Finally:    Electric vehicles are supported by tax credits.  Is this the best use of tax money?

4.   Develop relationships with experts such as:

      * Climate Central : "An independent organization of leading scientists and journalists researching and reporting the facts about our changing climate and its impact on the American public."

      * Union of Concerned Scientists :  "Mission: The Union of Concerned Scientists puts rigorous, independent science to work to solve our planet’s most pressing problems. Joining with citizens across the country, we combine technical analysis and effective advocacy to create innovative, practical solutions for a healthy, safe, and sustainable future."

       * Climates Nexus : "We aim to move the conversation from a debate to a robust search for solutions. "

 

5.  Highlight Data:  There is an unbelievable amount of publicly available data out there.  What data should be highlighted monthly just as we do the "jobs report" or the Consumer Confidence Index?  We will develop a consensus about what information needs to be reported on a regular basis and speak out, asking for relevant data to be highlighted.  

Possible sources of data are:

Scientific data

  • The Environmental Performance Index (EPI) is a biennial ranking of how well countries perform on high-priority environmental issues.
  • NOAA's National Centers for Environmental Information  "Our mission is to monitor and assess the state of the Earth's climate in near real-time, providing decision-makers at all levels of the public and private sectors with data and information on climate trends and variability including perspectives on how the climate of today compares to the past."
  • NOAA Annual Greenhouse Gas Index (AGGI
  • CarbonTracker is a CO2 measurement and modeling system developed by NOAA to keep track of sources (emissions to the atmosphere) and sinks (removal from the atmosphere) of carbon dioxide around the world.   

 

Paris Agreement updates:

  • Track pledges to address climate change: NAZCA = Non-State Actor Zone for Climate Action. 
  • NAZCA is a global platform that brings together the commitments to action by companies, cities, subnational regions, investors and civil society organizations to address climate change. And yes, many businesses are doing a lot! Let's get that information out there.

 

Energy use:

  • The U.S. Energy Information Administration (EIA) provides data on energy production and consumption by state and by energy sector  "to promote sound policymaking, efficient markets, and public understanding of energy and its interaction with the economy and the environment." 
  • The government Census page has information on new housing, the size, heating type and such. 


Who will take these actions?

  • Editor/Director   S/he must be on top of all the content and will oversee the monitors to provide a framework and consistency.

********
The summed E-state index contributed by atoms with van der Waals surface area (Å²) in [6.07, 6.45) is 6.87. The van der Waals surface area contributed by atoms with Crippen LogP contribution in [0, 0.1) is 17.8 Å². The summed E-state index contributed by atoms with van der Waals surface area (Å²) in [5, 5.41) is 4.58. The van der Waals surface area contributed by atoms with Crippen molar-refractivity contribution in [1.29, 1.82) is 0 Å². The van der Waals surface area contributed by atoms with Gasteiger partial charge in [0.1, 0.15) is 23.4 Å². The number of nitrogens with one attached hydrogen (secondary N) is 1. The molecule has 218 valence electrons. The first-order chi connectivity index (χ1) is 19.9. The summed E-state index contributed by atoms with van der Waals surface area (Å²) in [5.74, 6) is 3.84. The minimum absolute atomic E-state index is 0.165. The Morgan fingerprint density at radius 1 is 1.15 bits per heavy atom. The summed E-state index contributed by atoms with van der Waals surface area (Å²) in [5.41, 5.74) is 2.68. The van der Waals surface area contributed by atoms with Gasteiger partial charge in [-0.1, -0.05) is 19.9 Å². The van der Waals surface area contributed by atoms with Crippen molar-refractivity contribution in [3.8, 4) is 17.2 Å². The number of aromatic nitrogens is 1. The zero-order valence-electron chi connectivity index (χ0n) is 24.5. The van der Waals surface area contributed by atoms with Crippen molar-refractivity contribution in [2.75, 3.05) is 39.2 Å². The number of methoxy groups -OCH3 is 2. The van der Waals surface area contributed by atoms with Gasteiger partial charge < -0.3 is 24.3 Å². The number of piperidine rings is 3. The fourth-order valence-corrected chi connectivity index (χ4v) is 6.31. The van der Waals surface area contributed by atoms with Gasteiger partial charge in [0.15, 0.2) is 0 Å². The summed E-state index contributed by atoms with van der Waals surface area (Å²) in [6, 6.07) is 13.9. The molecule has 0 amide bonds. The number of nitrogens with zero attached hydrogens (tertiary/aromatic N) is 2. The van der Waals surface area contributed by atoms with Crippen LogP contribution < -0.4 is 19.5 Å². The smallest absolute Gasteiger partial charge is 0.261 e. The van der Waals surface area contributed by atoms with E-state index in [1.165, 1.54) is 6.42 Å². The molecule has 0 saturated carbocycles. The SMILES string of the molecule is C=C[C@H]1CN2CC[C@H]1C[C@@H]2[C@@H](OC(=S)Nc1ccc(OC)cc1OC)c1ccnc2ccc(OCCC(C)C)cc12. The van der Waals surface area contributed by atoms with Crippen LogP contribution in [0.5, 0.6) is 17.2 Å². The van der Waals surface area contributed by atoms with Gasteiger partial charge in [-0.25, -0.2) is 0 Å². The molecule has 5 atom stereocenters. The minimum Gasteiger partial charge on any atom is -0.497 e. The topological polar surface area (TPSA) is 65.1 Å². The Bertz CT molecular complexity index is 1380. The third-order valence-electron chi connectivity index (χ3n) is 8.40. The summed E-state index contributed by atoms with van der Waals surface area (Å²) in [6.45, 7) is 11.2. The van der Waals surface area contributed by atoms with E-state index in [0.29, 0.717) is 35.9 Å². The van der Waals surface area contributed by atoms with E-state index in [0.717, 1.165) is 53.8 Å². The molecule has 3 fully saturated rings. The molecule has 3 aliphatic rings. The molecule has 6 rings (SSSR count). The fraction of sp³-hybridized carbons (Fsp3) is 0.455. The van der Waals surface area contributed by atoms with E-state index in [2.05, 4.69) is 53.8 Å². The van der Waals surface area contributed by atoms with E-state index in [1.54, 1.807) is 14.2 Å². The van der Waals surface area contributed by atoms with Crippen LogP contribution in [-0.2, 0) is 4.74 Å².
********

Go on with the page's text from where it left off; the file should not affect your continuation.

• Monitors   will cover targeted shows or media outlets.  They will compile a list of 1-3 questions with suggestions for experts on the topic.  They will blog and tweet about the questions.
  •  Media outlets 

     Just 2 of the possible media outlets include:

     Marketplace, produced and distributed by American Public Media (APM), in association with the University of Southern California.  Marketplace is noted for its timely, relevant and accessible coverage of business, economics and personal finance.

      OnPoint at WBUR, hosted by Tom Ashbrook:  There are 10 broadcasts a week.  They cover climate change but use a "stove-pipe" approach.  There is the opportunity to participate via comments and tweets during the live show.  

One can question whether one would be "preaching to the choir" by starting with public radio. This is just the beginning.  Within the first 6 months we will expand to media with different view points.

  • Experts and collaborative organizations.  There are groups already doing the legwork.  For example:  

     Ceres "Our mission is to mobilize investor and business leadership to build a thriving, sustainable global economy.  Changing capital market practices to incorporate long-term environmental and social risks as a measure of economic health is a key component of our work."

     Environment & Energy Publishing "The leading source for comprehensive, daily coverage of environmental and energy policy and markets."


Where will these actions be taken?

The initial focus of the proposal is the Boston area media yet many of the programs have nationwide, even international audiences.   It is anticipated that the program will be easily replicated in other major markets nation-wide.

  

 


How will these actions have a high impact in addressing climate change?

"Despite the consensus opinion of experts that climate change will be one of the most important and urgent challenges of the 21st century, polls show that most Americans consistently rank it as a low priority, well below the economy, terrorism, health care, and a myriad of other issues. This has led policymakers to put off making critical decisions about how to mitigate and adapt to it. "   By S. van der Linden, E. Maibach, and A. Leiserowitz, Psychology Today

By broadening the conversation about climate change and by highlighting progress we aim for 2 goals.  First, greater understanding by the public of both the problem and the solutions will help create pressure on policy makers.  Secondly, hearing about progress being made, individuals will begin to feel more like part of a collective process.   As a result they will see that their own actions matter and be more likely to take positive steps.